A family of four living on $27,000 per year is, according to the federal government, not living in poverty. In fact, a family of four is defined by the government as living in poverty only when they earn at most $26,500.
Now, picture that same family living on no more than half that amount. That’s a maximum of $9 per person, per day—for housing, food, clothing and all other expenses.
Social scientists call this “deep poverty.” More than 5 million children in our country live in deep poverty, including 11% of children under the age of nine.
Those numbers have almost certainly increased as a result of COVID-19 and the associated economic downturn, which has disproportionately impacted low-income families and people of color.
Deep poverty can have profound implications for parents and their children, who commonly face such hardships as living without electricity or running water because they cannot afford to pay a utility bill, inhabiting dangerously substandard housing, or eating inexpensive, unhealthy processed foods associated with obesity. Compared to all children who live below the poverty line, children in deep poverty are three times more likely to have elevated blood lead levels, which are associated with problems with academic achievement and behavior.
“If we are to educate the whole child, regardless of their family’s income, it is essential to provide an array of academic and social services that ensures that equity of opportunity reaches those students living in deep poverty,” writes NEPC Fellow Peter W. Cookson, Jr. of the Learning Policy Institute.
Unfortunately, one of the most commonly used measures of child socioeconomic status (“SES”) does not distinguish among different levels of poverty. This metric, free or reduced-price lunch qualification (“FRL”), includes children from families with incomes up to 185 percent above the federal poverty threshold.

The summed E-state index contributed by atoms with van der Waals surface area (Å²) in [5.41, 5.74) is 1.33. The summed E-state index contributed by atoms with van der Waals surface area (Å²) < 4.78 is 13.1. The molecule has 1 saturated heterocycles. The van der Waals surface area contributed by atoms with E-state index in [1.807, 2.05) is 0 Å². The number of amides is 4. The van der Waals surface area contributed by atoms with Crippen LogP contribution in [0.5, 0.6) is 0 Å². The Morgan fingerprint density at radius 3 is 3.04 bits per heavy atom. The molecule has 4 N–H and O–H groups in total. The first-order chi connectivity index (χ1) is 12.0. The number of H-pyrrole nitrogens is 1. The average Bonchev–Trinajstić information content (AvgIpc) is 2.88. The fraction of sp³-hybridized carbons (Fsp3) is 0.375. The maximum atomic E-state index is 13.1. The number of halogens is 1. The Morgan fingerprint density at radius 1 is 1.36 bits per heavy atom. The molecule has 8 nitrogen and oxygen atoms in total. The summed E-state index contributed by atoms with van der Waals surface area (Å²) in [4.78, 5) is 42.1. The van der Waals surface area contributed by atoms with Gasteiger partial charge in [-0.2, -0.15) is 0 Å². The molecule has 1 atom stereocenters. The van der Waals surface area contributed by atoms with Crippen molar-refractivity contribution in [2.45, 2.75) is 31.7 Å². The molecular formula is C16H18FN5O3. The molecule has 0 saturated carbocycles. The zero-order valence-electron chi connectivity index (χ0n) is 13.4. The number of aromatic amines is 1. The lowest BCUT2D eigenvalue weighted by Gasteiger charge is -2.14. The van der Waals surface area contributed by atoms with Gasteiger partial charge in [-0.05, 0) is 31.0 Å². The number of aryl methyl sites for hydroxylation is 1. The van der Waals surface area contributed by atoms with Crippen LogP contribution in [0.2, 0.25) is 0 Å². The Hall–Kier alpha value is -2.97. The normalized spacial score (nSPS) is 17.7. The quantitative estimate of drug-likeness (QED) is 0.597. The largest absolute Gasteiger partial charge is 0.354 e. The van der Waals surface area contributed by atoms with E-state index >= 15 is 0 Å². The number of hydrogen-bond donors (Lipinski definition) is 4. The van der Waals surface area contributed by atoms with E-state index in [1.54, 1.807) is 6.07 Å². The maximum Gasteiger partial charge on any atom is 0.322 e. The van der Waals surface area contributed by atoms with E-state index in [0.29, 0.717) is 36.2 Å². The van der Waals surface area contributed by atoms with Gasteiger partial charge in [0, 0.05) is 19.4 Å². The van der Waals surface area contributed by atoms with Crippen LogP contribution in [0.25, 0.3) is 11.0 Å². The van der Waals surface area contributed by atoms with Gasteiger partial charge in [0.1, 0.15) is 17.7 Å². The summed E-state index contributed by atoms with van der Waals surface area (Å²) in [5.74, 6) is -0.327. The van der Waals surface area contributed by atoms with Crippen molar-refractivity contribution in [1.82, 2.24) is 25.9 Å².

And this is not the only problem with FRL. “Researchers generally agree that FRL is a poor SES measure, since it fails to validly reflect access to financial resources, shows reduced levels of participation as students age, and misclassifies, on average, approximately 20% of students,” Professor Michael Harwell of the University of Minnesota writes in a 2018 NEPC policy brief.
Harwell suggests that a better approach would be to develop new measures of SES. In the meantime, he proposes creating a composite index that draws upon multiple sources of information such as parental education levels and people’s subjective perceptions of their own socioeconomic status.
Cookson recommends that the nation assess deep poverty by supplementing more general measures of SES with surveys of material hardships that ask such questions as: “In the past 12 months, were you ever hungry, but didn’t eat because you couldn’t afford enough food?” or “In the past 12 months, did you move in with other people even for a little while because of financial problems?”
Schools could then use this information to ensure that families in deep poverty receive such services as high-quality early childhood education.
“Of course, schools alone cannot reverse the impact of deep poverty on children, families, and communities,” he writes. “But without well-financed schools with the targeted resources needed to enable students’ learning, the negative effects of deep poverty on children will remain, now and in the future.”